MORE KLEMENTINES Who Remembers Light LP (FEEDING TUBE/TWIN LAKES) I’ve already reviewed two LPs (one vinyl and one digital) by this Appalachian krautrock [sic] trio from the Greater New Haven Area of Connecticut, both records consisting of two side-long tracks, a grand total of four tracks of extended all-instrumental guitar/bass/drums jamming. Now here’s a brand new (vinyl and digital) LP by ‘em called Who Remembers Light and would you believe it has four tracks all by itself? Two on each side, instead of one? And one of the four even has vocals?! What a bunch of sell-outs! MK goes pop! Except not at all, lol, and if anything Who Remembers Light gets weirder and wilder than those previous two records, such as on the quite abstract side-two opener title track, which in the words of Raven Sings the Blues “laps at the speakers with an aqueous glow,” a line that hits on something I’ve already loved about the Klementines’ music but never quite had the words for. (See also: the cover photograph.) And hey, here’s another excellent description of their music by Mr. Raven: “…sweeping between molten ascension and cool water comedowns.” (Yeah, I’ll quote other music writers in my reviews instead of coming up with my own fancy descriptions, I’m humble, it takes a village, etc.) Plenty of all of that on Who Remembers Light, and even over four tracks instead of two, you’ll still hear new subpockets of interaction which will reflect new inner landscapes, and you’ll hear them every time you listen, I promise. As for that vocal track, side one closer “Key of Caesar,” it might be my 4th favorite track. Just a little too “indie rock wistful,” if you will, and I think I’d rather the group maintained that glorious Raven-sung aqueous instrumental purity… but who am I to judge? Especially when an artist is doing that brave thing of expanding and/or rearranging their parameters? The artist alone decides, after all. (And P.S., I still want to believe that the cover art is a New Day Rising homage. Grant Hart was such a genius graphic designer. Or maybe it’s just a coincidence. That’d be fine too.)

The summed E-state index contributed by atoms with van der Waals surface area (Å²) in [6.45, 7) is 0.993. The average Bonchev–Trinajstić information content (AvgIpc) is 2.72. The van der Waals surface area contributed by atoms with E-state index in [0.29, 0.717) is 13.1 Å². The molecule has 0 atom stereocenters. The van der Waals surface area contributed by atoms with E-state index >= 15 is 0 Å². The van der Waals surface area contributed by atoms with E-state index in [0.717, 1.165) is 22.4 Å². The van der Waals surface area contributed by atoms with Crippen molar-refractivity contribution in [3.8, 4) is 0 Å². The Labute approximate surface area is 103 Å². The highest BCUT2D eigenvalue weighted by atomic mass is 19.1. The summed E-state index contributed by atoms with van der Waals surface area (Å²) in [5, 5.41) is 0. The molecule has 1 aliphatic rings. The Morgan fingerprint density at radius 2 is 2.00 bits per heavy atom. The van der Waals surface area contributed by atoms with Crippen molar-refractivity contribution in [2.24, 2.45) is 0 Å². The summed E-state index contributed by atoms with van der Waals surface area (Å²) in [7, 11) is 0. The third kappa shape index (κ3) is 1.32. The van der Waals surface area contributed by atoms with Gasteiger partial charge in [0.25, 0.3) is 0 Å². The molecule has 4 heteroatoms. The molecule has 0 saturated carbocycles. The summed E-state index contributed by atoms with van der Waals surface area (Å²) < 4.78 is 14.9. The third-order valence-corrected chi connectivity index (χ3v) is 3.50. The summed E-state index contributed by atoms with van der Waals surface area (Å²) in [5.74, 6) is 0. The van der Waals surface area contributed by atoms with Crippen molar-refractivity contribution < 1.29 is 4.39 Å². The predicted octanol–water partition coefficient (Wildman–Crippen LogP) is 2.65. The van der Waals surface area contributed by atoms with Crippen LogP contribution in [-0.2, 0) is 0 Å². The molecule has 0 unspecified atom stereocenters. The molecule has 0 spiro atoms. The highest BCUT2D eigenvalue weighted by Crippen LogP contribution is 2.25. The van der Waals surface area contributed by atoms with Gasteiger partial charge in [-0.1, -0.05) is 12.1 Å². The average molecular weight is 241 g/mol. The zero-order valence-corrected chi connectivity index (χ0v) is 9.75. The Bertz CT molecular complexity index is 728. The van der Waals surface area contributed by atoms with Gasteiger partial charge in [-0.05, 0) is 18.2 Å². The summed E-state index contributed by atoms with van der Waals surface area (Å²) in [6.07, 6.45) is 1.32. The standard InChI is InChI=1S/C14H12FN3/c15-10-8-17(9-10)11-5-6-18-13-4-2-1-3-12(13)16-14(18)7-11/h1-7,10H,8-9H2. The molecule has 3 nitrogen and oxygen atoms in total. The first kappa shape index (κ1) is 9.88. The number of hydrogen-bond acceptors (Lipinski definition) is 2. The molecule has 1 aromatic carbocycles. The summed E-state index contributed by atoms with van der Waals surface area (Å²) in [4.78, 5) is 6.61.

MILES DAVIS Nefertiti LP (COLUMBIA) His very last all-acoustic album, as it turns out. And what a way to go. Recorded during the 1967 Summer of Love, but this music is timeless. The opening Wayne Shorter-composed double shot of “Nefertiti” and “Fall” is, I’m sorry, about as great as music has ever gotten. (Note that I did not use the word “jazz.”) I think about these two tracks as one entity because that’s how they feel to me. It’s like the 2nd track “Fall” is just opener “Nefertiti” revisited, but through a different prism, a different slant of light, or perhaps “Fall” is “Nefertiti” at night. Or is it the other way around? Is “Fall” the languid morning after “Nefertiti”’s elegant nightlife? It’s all of that and more, every single time I listen.